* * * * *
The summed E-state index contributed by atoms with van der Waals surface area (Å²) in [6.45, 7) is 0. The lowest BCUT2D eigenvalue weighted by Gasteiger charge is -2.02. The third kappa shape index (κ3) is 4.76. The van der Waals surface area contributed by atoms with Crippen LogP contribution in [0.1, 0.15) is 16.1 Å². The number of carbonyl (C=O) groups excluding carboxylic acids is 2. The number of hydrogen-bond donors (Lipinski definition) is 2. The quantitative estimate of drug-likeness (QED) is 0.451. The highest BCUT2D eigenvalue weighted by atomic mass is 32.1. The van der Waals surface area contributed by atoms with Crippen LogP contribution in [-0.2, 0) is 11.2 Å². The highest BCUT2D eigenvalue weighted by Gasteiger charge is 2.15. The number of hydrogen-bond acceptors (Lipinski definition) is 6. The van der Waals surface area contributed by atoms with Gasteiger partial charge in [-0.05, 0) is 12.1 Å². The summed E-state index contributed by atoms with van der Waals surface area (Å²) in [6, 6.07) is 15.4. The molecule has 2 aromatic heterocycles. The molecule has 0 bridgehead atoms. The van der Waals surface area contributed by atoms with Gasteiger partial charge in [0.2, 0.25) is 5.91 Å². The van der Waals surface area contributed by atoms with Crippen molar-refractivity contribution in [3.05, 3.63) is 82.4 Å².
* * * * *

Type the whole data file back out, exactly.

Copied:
The summed E-state index contributed by atoms with van der Waals surface area (Å²) in [6.45, 7) is 0. The lowest BCUT2D eigenvalue weighted by Gasteiger charge is -2.02. The third kappa shape index (κ3) is 4.76. The van der Waals surface area contributed by atoms with Crippen LogP contribution in [0.1, 0.15) is 16.1 Å². The number of carbonyl (C=O) groups excluding carboxylic acids is 2. The number of hydrogen-bond donors (Lipinski definition) is 2. The quantitative estimate of drug-likeness (QED) is 0.451. The highest BCUT2D eigenvalue weighted by atomic mass is 32.1. The van der Waals surface area contributed by atoms with Crippen LogP contribution in [-0.2, 0) is 11.2 Å². The highest BCUT2D eigenvalue weighted by Gasteiger charge is 2.15. The number of hydrogen-bond acceptors (Lipinski definition) is 6. The van der Waals surface area contributed by atoms with Gasteiger partial charge in [-0.05, 0) is 12.1 Å². The summed E-state index contributed by atoms with van der Waals surface area (Å²) in [6, 6.07) is 15.4. The molecule has 2 aromatic heterocycles. The molecule has 0 bridgehead atoms. The van der Waals surface area contributed by atoms with Gasteiger partial charge in [0.2, 0.25) is 5.91 Å². The van der Waals surface area contributed by atoms with Crippen molar-refractivity contribution in [3.05, 3.63) is 82.4 Å².